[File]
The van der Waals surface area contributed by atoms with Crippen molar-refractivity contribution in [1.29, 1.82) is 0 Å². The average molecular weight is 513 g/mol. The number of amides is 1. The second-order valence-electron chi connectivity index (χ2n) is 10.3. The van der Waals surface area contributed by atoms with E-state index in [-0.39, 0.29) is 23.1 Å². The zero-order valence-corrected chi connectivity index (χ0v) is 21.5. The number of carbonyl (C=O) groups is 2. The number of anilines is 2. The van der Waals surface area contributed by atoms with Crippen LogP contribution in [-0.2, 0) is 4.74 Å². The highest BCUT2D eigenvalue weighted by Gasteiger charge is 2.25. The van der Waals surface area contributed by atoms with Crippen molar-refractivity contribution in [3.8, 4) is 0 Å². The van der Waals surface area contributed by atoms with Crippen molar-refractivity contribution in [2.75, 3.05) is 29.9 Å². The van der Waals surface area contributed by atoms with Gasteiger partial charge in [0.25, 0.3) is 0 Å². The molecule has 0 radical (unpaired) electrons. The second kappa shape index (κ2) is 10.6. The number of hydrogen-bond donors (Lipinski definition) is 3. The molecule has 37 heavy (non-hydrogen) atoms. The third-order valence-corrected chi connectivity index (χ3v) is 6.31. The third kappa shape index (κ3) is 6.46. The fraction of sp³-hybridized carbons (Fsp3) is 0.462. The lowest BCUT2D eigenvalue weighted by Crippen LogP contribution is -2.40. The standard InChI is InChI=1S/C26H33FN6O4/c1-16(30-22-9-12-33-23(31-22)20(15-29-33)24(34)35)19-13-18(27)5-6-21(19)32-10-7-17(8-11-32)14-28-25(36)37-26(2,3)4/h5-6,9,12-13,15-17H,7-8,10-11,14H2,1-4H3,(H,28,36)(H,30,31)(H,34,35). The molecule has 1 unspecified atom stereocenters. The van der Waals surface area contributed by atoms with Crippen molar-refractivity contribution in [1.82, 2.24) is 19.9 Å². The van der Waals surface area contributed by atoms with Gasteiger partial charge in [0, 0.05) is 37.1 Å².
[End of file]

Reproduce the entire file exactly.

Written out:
The van der Waals surface area contributed by atoms with Crippen molar-refractivity contribution in [1.29, 1.82) is 0 Å². The average molecular weight is 513 g/mol. The number of amides is 1. The second-order valence-electron chi connectivity index (χ2n) is 10.3. The van der Waals surface area contributed by atoms with E-state index in [-0.39, 0.29) is 23.1 Å². The zero-order valence-corrected chi connectivity index (χ0v) is 21.5. The number of carbonyl (C=O) groups is 2. The number of anilines is 2. The van der Waals surface area contributed by atoms with Crippen LogP contribution in [-0.2, 0) is 4.74 Å². The highest BCUT2D eigenvalue weighted by Gasteiger charge is 2.25. The van der Waals surface area contributed by atoms with Crippen molar-refractivity contribution in [3.8, 4) is 0 Å². The van der Waals surface area contributed by atoms with Crippen molar-refractivity contribution in [2.75, 3.05) is 29.9 Å². The van der Waals surface area contributed by atoms with Gasteiger partial charge in [0.25, 0.3) is 0 Å². The molecule has 0 radical (unpaired) electrons. The second kappa shape index (κ2) is 10.6. The number of hydrogen-bond donors (Lipinski definition) is 3. The molecule has 37 heavy (non-hydrogen) atoms. The third-order valence-corrected chi connectivity index (χ3v) is 6.31. The third kappa shape index (κ3) is 6.46. The fraction of sp³-hybridized carbons (Fsp3) is 0.462. The lowest BCUT2D eigenvalue weighted by Crippen LogP contribution is -2.40. The standard InChI is InChI=1S/C26H33FN6O4/c1-16(30-22-9-12-33-23(31-22)20(15-29-33)24(34)35)19-13-18(27)5-6-21(19)32-10-7-17(8-11-32)14-28-25(36)37-26(2,3)4/h5-6,9,12-13,15-17H,7-8,10-11,14H2,1-4H3,(H,28,36)(H,30,31)(H,34,35). The molecule has 1 unspecified atom stereocenters. The van der Waals surface area contributed by atoms with Crippen molar-refractivity contribution in [1.82, 2.24) is 19.9 Å². The van der Waals surface area contributed by atoms with Gasteiger partial charge in [0, 0.05) is 37.1 Å².